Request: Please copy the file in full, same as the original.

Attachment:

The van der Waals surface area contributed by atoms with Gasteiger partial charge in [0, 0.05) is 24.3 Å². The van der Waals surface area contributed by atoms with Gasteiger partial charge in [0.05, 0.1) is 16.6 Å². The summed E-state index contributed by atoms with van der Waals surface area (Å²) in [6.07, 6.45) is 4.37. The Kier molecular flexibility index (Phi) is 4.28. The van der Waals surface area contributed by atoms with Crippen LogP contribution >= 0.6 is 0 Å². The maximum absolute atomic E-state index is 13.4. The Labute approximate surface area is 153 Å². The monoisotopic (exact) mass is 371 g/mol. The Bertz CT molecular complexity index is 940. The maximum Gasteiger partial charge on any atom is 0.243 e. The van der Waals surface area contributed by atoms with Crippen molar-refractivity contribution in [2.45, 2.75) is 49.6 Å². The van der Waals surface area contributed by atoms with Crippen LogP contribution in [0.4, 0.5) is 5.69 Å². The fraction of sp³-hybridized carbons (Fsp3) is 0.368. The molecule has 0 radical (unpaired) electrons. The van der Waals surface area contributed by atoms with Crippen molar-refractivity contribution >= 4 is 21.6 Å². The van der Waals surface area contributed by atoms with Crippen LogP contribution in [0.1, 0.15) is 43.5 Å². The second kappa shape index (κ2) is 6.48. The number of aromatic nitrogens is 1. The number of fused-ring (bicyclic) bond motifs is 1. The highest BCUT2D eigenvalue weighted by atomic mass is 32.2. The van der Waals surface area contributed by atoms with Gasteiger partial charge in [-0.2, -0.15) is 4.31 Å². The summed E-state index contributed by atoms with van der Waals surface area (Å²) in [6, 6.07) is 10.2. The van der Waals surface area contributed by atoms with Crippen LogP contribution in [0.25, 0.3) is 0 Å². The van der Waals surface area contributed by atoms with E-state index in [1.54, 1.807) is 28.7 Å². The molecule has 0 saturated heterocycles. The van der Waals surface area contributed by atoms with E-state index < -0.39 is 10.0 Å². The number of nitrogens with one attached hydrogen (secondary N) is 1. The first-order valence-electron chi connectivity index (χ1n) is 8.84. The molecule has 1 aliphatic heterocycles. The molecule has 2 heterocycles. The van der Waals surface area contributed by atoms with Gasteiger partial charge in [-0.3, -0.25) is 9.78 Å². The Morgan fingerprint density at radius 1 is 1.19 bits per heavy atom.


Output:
The van der Waals surface area contributed by atoms with Gasteiger partial charge in [0, 0.05) is 24.3 Å². The van der Waals surface area contributed by atoms with Gasteiger partial charge in [0.05, 0.1) is 16.6 Å². The summed E-state index contributed by atoms with van der Waals surface area (Å²) in [6.07, 6.45) is 4.37. The Kier molecular flexibility index (Phi) is 4.28. The van der Waals surface area contributed by atoms with Crippen LogP contribution >= 0.6 is 0 Å². The maximum absolute atomic E-state index is 13.4. The Labute approximate surface area is 153 Å². The monoisotopic (exact) mass is 371 g/mol. The Bertz CT molecular complexity index is 940. The maximum Gasteiger partial charge on any atom is 0.243 e. The van der Waals surface area contributed by atoms with Crippen molar-refractivity contribution in [2.45, 2.75) is 49.6 Å². The van der Waals surface area contributed by atoms with Crippen LogP contribution in [0.4, 0.5) is 5.69 Å². The fraction of sp³-hybridized carbons (Fsp3) is 0.368. The molecule has 0 radical (unpaired) electrons. The van der Waals surface area contributed by atoms with Crippen molar-refractivity contribution >= 4 is 21.6 Å². The van der Waals surface area contributed by atoms with Crippen LogP contribution in [0.1, 0.15) is 43.5 Å². The second kappa shape index (κ2) is 6.48. The number of aromatic nitrogens is 1. The number of fused-ring (bicyclic) bond motifs is 1. The highest BCUT2D eigenvalue weighted by atomic mass is 32.2. The van der Waals surface area contributed by atoms with Gasteiger partial charge in [-0.2, -0.15) is 4.31 Å². The summed E-state index contributed by atoms with van der Waals surface area (Å²) in [6, 6.07) is 10.2. The van der Waals surface area contributed by atoms with Crippen LogP contribution in [0.25, 0.3) is 0 Å². The van der Waals surface area contributed by atoms with E-state index in [1.54, 1.807) is 28.7 Å². The molecule has 0 saturated heterocycles. The van der Waals surface area contributed by atoms with E-state index < -0.39 is 10.0 Å². The number of nitrogens with one attached hydrogen (secondary N) is 1. The first-order valence-electron chi connectivity index (χ1n) is 8.84. The molecule has 1 aliphatic heterocycles. The molecule has 2 heterocycles. The van der Waals surface area contributed by atoms with Gasteiger partial charge in [-0.3, -0.25) is 9.78 Å². The Morgan fingerprint density at radius 1 is 1.19 bits per heavy atom.